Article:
Sam Allardyce insists he isn’t trying to wind up Liverpool manager Jurgen Klopp by suggesting he is driving his players too hard, leading to a rash of hamstrong problems at Anfield.
The Sunderland boss, who recently called Klopp a “soft German”, offered his thoughts on the Reds’ current injury crisis which has sidelined 10 first-team players, six of whom have or are recovering from hamstring injuries.
“That is him asking his players to play a high-tempo pressing game from the top end,” Allardyce told radio station talkSPORT.
But he added last night: “I think the headline has upset him. I got asked a question by a friend of mine, Alan Brazil, and I gave an opinion which was perhaps the high-pressing game in all the games that they have had created that little bit more fatigue and that was maybe a cause of why they have picked up so many hamstrings.
“But if Jurgen is listening, I didn’t mean to upset you or criticise your club in any way, I was just giving what I could see as as maybe one of the reasons why we get injuries.
“I am very wary of the amount of work we do in the week now in the hope that our players have enough energy to do the running they need to do in this period of time to try to get a result, and we are all suffering because of it.
“I’ll probably suffer some injuries, no doubt, by the end of next week when we have played three games in a short period of time, but we are trying to manage it.
“I was just trying to say that he hasn’t experience this level of football before and maybe that might be one of the causes.”
Asked if the pair had fallen out, Allardyce replied: “I hope not. I had no intention of trying to wind him up. Alan asked me to talk about Sunderland, he threw the question in at the end and maybe I should have said, ’It’s not for me to answer, it’s for Jurgen’. I don’t know.”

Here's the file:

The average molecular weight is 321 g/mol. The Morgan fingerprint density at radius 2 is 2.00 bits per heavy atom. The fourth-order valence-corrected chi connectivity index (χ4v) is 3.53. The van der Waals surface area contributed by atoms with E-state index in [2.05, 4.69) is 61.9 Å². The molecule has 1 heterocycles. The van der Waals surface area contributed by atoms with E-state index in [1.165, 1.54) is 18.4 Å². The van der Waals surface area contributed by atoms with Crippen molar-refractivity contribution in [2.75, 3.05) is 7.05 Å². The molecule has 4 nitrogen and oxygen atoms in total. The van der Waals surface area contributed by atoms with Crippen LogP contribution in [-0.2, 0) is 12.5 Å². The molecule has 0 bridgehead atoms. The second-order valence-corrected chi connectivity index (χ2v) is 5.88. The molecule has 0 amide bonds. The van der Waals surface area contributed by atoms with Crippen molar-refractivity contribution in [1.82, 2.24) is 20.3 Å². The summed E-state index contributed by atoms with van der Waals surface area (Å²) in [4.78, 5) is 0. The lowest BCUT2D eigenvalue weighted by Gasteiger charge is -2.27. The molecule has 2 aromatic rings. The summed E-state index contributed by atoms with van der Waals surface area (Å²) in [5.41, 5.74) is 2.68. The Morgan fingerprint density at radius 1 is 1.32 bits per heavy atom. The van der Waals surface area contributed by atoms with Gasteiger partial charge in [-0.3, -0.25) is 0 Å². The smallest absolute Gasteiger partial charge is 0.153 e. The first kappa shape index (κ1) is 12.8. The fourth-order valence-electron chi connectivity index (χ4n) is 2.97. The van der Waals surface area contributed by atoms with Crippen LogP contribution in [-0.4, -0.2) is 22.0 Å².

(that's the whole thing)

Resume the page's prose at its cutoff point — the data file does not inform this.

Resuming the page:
Klopp, who is likely to travel to tonight’s FA Cup tie with Exeter with no senior central defenders, hit back at the Black Cats manager and rejected his claims.
“I am glad for Sam, such an experienced manager, that he has time to think about Liverpool’s problems — I don’t have time to think about this,” he said.
“I knew about the Premier League, the fixtures, the intensity of the football here.
“There is no time for training, only recovery, the game is our only session in the week to be honest. We know about our situation, we know in most of the cases about the reason.
“One injury at the wrong moment is a problem for the whole squad because other players have to play too much but you have to react to this.
“Two weeks ago we never knew we would have a problem with centre-halves.”
Since arriving in mid-October, Klopp has regularly corrected what he sees as misconceptions about his methods —particularly the high-intensity gegenpressing
tactic which he employed with such success at Borussia Dortmund.
“The problem is now people speak about the intensity of my style — I didn’t create a style, how could I? I am not a genius,” he added.
“Maybe the first game against Tottenham was more intensive than the other games and now we make a few sprints more but not 500 more. It is completely normal, average running — football is not all about more, it is more about thinking quicker and being quicker in the right position.
“As long as you are not quick enough in mind then you have to run a little bit more.”
Liverpool’s injury situation shows no signs of improving after playmaker Philippe Coutinho was ruled out until February.
The Brazil international is the latest player to fall victim to a hamstring strain — Dejan Lovren also sustained a similar problem in Tuesday’s Capital One Cup semi-final victory at Stoke — and his extended absence is a significant blow to an already threadbare squad.
Klopp is likely to face Exeter with no senior centre-back with Kolo Toure’s issues with cramp expected to keep him on the sidelines alongside Lovren, Mamadou Sakho and Martin Skrtel.
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